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Old 07-07-2009, 06:39 PM   #106
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Quote:
Originally Posted by Ross86 View Post
I wish you would quit posting on the site because you have not contributed one iota. If anything, you've been a detriment since the day you joined.
This.

In short:

FUCK OFF!!!!!
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Old 07-08-2009, 03:09 AM   #107
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Guys it's true that I'm not very strong (strict curl around 28kg per arm, Floor Press ~43kg per Arm, DL ~180kg) but it took me a LOT of time to establish this theory. It's only in the second quarter or 2009 that I have been able to put my theory into practice. Before that I had to test a lot of variables and there are still a few tests to do. 2008 was very bad I under-trained and lost a lot of strength/muscles. Now I have to be patient (not increase the load too fast) and I'll make major progress. The second semester of 2009 will be the proof that my theory and method work.

You aren't moderator and your are the one disrespectful. I have answered all your questions with the respect due to you and I report my workouts with 100% of honestly (rounded back DL, loss of strength when it happens, results of the tests, etc). If someone should leave the forum or be banned that's not me.
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Old 07-08-2009, 03:19 AM   #108
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You should leave coz your spouting BS that makes this forum look bad. Imagine a beginner coming in here and reading this, doing this kind of retarded shit, getting injured and then giving bb.net a bad rep. So please, do yourself a favor and FUCK OFF!!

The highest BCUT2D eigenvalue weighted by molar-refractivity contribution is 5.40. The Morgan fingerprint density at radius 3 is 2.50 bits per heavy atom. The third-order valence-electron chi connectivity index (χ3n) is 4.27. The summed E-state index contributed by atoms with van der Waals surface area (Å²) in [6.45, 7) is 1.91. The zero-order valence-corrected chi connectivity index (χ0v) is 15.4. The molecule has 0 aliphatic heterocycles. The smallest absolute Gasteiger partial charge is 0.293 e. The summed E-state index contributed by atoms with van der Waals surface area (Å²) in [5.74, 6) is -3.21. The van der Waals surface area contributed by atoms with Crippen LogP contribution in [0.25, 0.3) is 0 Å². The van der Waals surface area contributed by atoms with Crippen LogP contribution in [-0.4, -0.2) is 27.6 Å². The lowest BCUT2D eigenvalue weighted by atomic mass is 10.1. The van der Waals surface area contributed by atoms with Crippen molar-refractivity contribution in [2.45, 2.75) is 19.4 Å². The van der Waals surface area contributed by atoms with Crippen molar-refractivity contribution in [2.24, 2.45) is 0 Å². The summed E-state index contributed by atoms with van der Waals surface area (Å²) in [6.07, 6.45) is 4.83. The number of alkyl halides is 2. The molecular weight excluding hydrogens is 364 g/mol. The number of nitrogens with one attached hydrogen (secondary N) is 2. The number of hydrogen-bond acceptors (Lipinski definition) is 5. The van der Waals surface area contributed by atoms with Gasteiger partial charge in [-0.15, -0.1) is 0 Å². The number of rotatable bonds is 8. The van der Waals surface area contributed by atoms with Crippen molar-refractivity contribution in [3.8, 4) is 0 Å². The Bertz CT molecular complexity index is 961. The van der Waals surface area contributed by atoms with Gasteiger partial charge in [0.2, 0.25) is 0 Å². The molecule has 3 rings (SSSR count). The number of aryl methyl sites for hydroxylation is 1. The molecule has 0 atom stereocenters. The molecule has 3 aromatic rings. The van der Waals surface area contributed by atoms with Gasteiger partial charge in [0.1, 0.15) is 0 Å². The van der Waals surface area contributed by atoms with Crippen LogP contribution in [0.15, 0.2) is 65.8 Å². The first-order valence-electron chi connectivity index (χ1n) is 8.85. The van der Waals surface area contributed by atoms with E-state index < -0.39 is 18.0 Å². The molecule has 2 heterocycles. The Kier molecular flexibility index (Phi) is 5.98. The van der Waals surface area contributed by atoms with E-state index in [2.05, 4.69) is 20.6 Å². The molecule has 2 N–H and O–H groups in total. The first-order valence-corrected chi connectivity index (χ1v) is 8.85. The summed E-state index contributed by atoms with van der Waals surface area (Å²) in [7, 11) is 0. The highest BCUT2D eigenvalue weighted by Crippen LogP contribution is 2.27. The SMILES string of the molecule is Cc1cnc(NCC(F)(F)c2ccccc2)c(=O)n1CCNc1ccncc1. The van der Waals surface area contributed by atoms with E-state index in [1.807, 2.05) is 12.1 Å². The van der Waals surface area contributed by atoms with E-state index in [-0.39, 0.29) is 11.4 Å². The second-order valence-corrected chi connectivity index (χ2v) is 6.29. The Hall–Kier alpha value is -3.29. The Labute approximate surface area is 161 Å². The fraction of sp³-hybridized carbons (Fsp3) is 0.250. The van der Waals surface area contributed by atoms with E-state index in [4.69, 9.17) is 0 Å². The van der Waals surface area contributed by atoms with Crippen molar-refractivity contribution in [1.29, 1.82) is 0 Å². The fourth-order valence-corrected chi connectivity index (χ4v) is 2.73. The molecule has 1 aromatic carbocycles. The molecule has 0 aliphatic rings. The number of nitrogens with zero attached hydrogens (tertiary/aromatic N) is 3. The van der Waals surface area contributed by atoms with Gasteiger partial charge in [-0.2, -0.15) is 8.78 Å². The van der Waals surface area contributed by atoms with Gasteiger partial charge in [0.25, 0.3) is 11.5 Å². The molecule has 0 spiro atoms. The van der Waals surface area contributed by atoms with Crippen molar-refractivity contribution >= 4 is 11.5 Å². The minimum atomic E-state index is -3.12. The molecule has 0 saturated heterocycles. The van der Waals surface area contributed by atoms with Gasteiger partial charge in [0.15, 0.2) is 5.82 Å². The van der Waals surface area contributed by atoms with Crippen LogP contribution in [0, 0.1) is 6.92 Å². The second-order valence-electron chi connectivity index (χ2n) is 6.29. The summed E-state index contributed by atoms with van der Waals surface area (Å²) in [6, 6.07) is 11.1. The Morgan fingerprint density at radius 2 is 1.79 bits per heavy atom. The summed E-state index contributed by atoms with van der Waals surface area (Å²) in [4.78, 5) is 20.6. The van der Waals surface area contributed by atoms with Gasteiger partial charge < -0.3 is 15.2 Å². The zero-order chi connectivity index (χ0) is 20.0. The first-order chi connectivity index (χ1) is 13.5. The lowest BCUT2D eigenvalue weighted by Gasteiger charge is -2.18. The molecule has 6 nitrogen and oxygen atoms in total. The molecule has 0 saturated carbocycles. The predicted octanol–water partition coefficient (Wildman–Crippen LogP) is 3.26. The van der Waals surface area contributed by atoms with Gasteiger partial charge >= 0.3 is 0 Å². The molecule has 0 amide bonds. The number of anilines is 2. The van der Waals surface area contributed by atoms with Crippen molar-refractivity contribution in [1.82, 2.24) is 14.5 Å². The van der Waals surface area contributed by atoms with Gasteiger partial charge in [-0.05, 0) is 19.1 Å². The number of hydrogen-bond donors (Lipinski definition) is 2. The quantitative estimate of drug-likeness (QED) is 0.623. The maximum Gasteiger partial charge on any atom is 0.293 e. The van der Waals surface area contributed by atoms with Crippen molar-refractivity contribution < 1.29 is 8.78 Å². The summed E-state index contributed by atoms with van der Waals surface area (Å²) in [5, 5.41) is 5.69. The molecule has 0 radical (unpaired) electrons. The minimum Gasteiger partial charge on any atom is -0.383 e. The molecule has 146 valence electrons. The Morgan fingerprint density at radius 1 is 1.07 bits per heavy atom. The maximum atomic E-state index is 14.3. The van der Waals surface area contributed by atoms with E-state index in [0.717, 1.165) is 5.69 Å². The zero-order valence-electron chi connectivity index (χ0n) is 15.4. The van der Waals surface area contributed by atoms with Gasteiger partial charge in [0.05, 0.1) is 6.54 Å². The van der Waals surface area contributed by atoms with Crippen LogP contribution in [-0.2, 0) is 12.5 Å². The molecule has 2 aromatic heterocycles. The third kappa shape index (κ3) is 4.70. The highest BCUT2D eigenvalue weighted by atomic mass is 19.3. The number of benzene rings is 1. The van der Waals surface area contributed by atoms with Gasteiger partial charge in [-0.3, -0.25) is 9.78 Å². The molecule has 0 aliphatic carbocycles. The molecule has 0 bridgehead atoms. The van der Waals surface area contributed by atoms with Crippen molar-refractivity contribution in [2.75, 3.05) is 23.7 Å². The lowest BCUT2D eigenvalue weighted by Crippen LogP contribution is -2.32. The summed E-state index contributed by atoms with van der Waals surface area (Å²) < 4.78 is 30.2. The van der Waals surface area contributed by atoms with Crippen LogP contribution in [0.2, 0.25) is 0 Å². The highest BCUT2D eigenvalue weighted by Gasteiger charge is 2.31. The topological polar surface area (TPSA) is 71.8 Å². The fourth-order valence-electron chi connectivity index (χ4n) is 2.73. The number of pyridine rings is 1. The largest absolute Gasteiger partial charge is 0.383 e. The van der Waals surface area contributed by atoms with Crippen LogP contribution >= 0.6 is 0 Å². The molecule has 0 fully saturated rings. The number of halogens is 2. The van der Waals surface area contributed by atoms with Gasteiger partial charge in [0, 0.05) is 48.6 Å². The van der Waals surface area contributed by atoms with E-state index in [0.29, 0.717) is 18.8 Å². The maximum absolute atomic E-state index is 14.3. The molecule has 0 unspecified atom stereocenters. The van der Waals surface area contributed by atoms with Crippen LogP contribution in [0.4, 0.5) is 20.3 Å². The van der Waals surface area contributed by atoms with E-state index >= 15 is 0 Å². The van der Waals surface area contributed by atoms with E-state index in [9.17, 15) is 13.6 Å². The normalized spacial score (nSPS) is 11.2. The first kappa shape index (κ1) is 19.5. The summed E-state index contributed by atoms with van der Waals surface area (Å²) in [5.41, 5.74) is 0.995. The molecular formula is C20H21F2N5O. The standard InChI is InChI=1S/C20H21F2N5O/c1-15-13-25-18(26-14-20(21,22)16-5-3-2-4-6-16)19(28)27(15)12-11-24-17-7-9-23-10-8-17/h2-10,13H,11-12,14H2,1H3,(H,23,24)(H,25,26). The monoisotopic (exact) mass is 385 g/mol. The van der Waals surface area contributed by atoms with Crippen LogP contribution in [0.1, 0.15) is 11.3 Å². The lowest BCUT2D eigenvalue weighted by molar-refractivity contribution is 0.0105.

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Old 07-08-2009, 04:20 AM   #109
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Quote:
Originally Posted by Kinryoku View Post
2008 was very bad I under-trained and lost a lot of strength/muscles.
How could you have undertrained then but not now when you're doing 1 rep per exercise.

You could make major progress. If you knew what a proper progression was. You have automatically thrown out double and triple progression by limiting everything to one set and one rep. The only people that follow a single progression are absolute beginners and even then it is a short period until other means are required.

Something else worth mentioning is that your 'progression' may be nothing more than flucatuations in ability. Let's see where your progress is in 6 months.
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Old 07-08-2009, 05:57 AM   #110
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Quote:
How could you have undertrained then but not now when you're doing 1 rep per exercise.
Because in 2008 I had to test the LOAD. I wanted to see if ONE REP at 80% of the 1RM was OPTIMAL or not. F=MA so even if the load is lighter Acceleration might have compensated the load. It tooks me months to realize it was not the case because at the begining I made REgains at 80% and I thought I was making progress... until the "progress" stop. It's only then after months wasted than I realized that 80% and even 85% and 90% were not enough to provide a stimulus, only enough for REgains. At 95% I have been able to make progress, NEW PR. In 2009 I also tested 100% and I overtrained (lost strength again). Then I tested 100% with a VERY low frequency (a la Heavy Duty) and it failed too, I made minimum progress.

Quote:
You could make major progress. If you knew what a proper progression was. You have automatically thrown out double and triple progression by limiting everything to one set and one rep. The only people that follow a single progression are absolute beginners and even then it is a short period until other means are required.
I don't understand why you think that a double progression is needed, why not simply add weight as you get stronger ?

Quote:
Something else worth mentioning is that your 'progression' may be nothing more than flucatuations in ability. Let's see where your progress is in 6 months.
At least One Rep at 95% can maintain strength and in my opinion and experience it is enough to make NEW GAINS. You are right I need to see if Great Gains are possible. So you are free to follow my LOG or not, to follow my adventure.